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Richard E. Grant
Experienced N.Y. police detective John Harris is sent to London to help a local task force investigate a series of gangster killings organized by a new player in town - an American. Harris uses a teen wronged by gangsters to get to him.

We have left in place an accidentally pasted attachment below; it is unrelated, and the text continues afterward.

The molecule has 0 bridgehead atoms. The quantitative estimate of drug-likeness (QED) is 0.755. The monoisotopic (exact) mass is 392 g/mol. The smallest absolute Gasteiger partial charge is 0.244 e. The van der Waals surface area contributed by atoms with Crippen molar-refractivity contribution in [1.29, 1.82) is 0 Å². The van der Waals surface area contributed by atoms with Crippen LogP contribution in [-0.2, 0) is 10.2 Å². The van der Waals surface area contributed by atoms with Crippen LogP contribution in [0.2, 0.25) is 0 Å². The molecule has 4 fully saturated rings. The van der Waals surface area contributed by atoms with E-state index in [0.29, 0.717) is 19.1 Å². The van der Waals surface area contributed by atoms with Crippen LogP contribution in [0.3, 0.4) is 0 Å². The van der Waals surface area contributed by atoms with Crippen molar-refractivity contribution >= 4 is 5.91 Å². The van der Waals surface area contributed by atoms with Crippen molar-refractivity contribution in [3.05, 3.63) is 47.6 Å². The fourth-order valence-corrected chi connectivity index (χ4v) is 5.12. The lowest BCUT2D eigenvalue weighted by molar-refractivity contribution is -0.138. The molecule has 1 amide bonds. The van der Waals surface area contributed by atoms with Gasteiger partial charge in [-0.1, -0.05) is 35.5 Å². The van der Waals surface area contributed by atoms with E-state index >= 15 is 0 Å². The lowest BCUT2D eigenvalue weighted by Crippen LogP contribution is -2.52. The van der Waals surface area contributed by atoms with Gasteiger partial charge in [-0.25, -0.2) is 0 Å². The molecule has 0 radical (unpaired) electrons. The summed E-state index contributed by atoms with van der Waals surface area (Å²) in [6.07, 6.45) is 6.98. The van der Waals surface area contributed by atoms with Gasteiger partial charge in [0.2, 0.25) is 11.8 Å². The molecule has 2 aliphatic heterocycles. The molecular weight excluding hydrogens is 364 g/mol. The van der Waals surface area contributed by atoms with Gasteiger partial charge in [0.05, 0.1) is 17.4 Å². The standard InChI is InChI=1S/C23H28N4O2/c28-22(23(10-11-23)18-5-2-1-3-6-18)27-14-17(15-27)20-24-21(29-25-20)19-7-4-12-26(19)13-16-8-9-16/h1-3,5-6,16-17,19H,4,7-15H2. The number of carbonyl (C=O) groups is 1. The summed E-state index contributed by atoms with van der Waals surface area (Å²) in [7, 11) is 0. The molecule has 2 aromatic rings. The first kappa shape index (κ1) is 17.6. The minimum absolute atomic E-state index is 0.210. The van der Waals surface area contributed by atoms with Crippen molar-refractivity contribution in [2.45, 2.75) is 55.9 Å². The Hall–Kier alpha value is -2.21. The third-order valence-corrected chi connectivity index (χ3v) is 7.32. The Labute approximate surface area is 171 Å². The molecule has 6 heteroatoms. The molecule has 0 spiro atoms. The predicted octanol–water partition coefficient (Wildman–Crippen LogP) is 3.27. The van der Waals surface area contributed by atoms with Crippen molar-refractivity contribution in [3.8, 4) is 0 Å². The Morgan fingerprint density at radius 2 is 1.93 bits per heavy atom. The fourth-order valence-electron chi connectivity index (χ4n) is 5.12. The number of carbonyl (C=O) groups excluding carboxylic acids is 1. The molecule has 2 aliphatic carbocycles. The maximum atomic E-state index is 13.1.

Starting from the Spanish saying `Hay amores que matan' there are loves that kill - Rafael Arozarena used his native Lanzarote background to write a tragic drama novel placed uncomfortably in the 30s and 40s. I say `uncomfortably' because the Spanish Civil War, only fleetingly mentioned in passing, takes only a very slight part in the development of the story. A beautiful `Mararía' (Goya Toledo) falls in love with an English geologist (Ian Glen) and becomes pregnant, making the young Basque doctor (Carmelo González), who is most definitely in love with her, exceedingly jealous. But it is not until after a six-year interruption due to the civil war that the film reaches its predictable and tragic outcome. The classical triangle structure. Nothing remarkably special, either in the story or in the actors. Underlined by the fact that Goya Toledo is definitely much more beautiful in real life than in this film. What is attractive is the scenario: the island of Lanzarote, the fourth largest island in the Canary Group. It is largely on volcanic soil such that the old lava flows can be used for rather unusual cultivation techniques, such as lush-green spring onions growing in black soil; or those little green bushes growing at the bottom of round shallow holes, which are in fact wine bushes and produce a tasty natural wine, mostly at the island's principle wine centre, Mozaga, a few kilometres north east of Yaiza, where most of the film is shot. The wine bushes grow out of these shallow man-made holes so as to be protected from the wind, which is a constant factor on Lanzarote. But these holes also have the double effect of being useful for collecting the dew which then trickles down to the base of the plant as the sun comes up. The newer volcanic areas form the part which is now called Timanfaya National Park, just 3 kms north of Yaiza, offering landscapes which are practically desert. No, the camels were not imported for the film: they form one of the long-standing tourist attractions on the island. Also of certain interest is some of the music played by local people in the bar using local melodies, including a dance version of a `jota'. Apart from that, Pedro Guerra´s musical apportation was rather like the rest of the film: predictable tremendism and lacking that touch of harmonious good taste. The film has its interesting points, but all in all it does not quite succeed in getting you into the story. I can only give it 5½ out of 10, being a little generous.
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